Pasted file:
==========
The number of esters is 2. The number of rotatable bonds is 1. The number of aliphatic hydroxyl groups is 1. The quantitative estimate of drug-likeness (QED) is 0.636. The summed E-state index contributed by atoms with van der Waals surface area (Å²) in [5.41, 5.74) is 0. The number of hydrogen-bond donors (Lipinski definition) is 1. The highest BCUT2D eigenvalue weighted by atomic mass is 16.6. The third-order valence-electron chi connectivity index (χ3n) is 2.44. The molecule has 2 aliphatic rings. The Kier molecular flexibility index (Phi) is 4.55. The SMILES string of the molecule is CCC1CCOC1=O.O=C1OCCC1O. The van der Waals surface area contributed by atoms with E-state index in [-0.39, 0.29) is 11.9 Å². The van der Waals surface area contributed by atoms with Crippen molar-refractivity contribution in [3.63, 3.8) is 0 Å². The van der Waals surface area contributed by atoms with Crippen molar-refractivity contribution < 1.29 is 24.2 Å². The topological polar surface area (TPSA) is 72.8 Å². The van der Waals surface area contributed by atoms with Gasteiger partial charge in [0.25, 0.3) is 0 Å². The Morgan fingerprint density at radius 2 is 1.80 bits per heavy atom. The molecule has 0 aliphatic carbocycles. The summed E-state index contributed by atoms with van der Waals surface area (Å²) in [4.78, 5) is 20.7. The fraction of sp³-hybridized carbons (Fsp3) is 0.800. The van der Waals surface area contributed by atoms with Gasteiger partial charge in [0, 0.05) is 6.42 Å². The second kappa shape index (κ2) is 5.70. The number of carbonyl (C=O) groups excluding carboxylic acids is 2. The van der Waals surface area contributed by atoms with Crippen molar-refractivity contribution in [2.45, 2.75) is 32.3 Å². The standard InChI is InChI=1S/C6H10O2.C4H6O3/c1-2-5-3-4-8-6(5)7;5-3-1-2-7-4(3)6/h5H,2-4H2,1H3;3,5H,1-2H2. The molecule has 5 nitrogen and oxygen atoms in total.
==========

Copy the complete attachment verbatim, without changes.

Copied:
The number of esters is 2. The number of rotatable bonds is 1. The number of aliphatic hydroxyl groups is 1. The quantitative estimate of drug-likeness (QED) is 0.636. The summed E-state index contributed by atoms with van der Waals surface area (Å²) in [5.41, 5.74) is 0. The number of hydrogen-bond donors (Lipinski definition) is 1. The highest BCUT2D eigenvalue weighted by atomic mass is 16.6. The third-order valence-electron chi connectivity index (χ3n) is 2.44. The molecule has 2 aliphatic rings. The Kier molecular flexibility index (Phi) is 4.55. The SMILES string of the molecule is CCC1CCOC1=O.O=C1OCCC1O. The van der Waals surface area contributed by atoms with E-state index in [-0.39, 0.29) is 11.9 Å². The van der Waals surface area contributed by atoms with Crippen molar-refractivity contribution in [3.63, 3.8) is 0 Å². The van der Waals surface area contributed by atoms with Crippen molar-refractivity contribution < 1.29 is 24.2 Å². The topological polar surface area (TPSA) is 72.8 Å². The van der Waals surface area contributed by atoms with Gasteiger partial charge in [0.25, 0.3) is 0 Å². The Morgan fingerprint density at radius 2 is 1.80 bits per heavy atom. The molecule has 0 aliphatic carbocycles. The summed E-state index contributed by atoms with van der Waals surface area (Å²) in [4.78, 5) is 20.7. The fraction of sp³-hybridized carbons (Fsp3) is 0.800. The van der Waals surface area contributed by atoms with Gasteiger partial charge in [0, 0.05) is 6.42 Å². The second kappa shape index (κ2) is 5.70. The number of carbonyl (C=O) groups excluding carboxylic acids is 2. The van der Waals surface area contributed by atoms with Crippen molar-refractivity contribution in [2.45, 2.75) is 32.3 Å². The standard InChI is InChI=1S/C6H10O2.C4H6O3/c1-2-5-3-4-8-6(5)7;5-3-1-2-7-4(3)6/h5H,2-4H2,1H3;3,5H,1-2H2. The molecule has 5 nitrogen and oxygen atoms in total.